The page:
C-Level managers interest should be around a few keywords: revenues, costs, user experiences, products and performance. Moreover, there are two dashboards: they should have a long term vision, and another one based on two weeks, to understand how it is going right now.

C-Level Report – Semester – page 1
  • Results in December have been quite remarkable. What were the success factors? Are they repeatable?
  • Also, the spending has increased dramatically. Was it still profitable? Could it be possible to keep that level of investment?
  • In general, there are lots of improvements in conversions. How to keep them up?
  • Organic Search and Direct seem to have been our biggest channel of attraction. What was the success factor?
C-Level Report – Semester – page 2
  • September and October have no data on advertising, was anything not working or simply no expenses?
  • Why the campaigns became less good in conversion with the increase in spending?
  • Some campaigns with 0% ROAS running, what is happening there?
  • Why was the money not allocated on most performing drives?
C-Level Report – Monthly – page 3
  • Hopefully, bounce rate and exits seem to be decreasing slightly.
  • Many performance metrics are increasing worryingly (page load, server response, page download). It would be helpful to check our services.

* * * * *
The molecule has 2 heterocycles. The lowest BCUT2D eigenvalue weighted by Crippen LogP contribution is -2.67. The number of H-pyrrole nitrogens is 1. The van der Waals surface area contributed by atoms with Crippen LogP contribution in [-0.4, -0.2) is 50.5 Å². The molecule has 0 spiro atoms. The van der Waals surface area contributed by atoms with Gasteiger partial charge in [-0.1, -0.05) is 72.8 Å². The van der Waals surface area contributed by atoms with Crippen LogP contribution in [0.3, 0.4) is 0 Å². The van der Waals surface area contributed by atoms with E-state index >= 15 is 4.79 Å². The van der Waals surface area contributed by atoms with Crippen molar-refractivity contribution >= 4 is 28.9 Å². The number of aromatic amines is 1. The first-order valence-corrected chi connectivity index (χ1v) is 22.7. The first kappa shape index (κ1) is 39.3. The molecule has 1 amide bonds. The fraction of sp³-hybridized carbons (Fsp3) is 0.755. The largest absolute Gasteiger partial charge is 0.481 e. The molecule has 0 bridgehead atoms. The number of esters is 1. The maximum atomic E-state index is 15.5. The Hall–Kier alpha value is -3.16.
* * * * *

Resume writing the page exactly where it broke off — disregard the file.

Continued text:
• Performance infrequent visitors countries seem appropriate.
  • Why many users got stuck for many minutes on some pages? Was the content beautiful? Do they not know how to navigate or continue surfing?

Specialist Reporting

As mentioned before, staff should be focused on improving more specific areas, as following:

Specialist Report page 1
  • Users acquired directly show an increasing trend. Why there’s such a rising trend?
  • Affiliates acquired through affiliation has a high bounce rate. It would be nice to check how partners are promoting merchandise.
  • Also, users acquired through paid search seem to stay a short time on the website. Are ads promoting the wrong message?
  • Some pages seem not to retain users. They should be checked up.
Specialist Report page 2
  • New users seem to be decreasing mainly due to direct traffic.
  • Engaged users and average session duration is falling, and it looks like the website is less compelling.
  • Bounce rate has a worrying increasing trend.
  • Tablet users seem to be the ones dropping more often from the website.
Specialist Report page 3
  • There’s a worrying increase in redirect time. Maybe some pages are not redirecting correctly?
  • Some pages take a very long while to load. You should check them.
  • It seems to work terribly on Opera and Android web view.
  • Mobile load is way slower on mobile than tablet and desktop.
  • Don’t forget to check PageSpeed Insights.


Boring meetings are the 21st century struggle for sure, but putting a little effort in using 4DX methodology could transform radically organisation effectiveenss. If you want to check more matherial, you can give a look at the C-Level Semester ReportC-Level Monthly Report, the Specialist Report and the full analysis.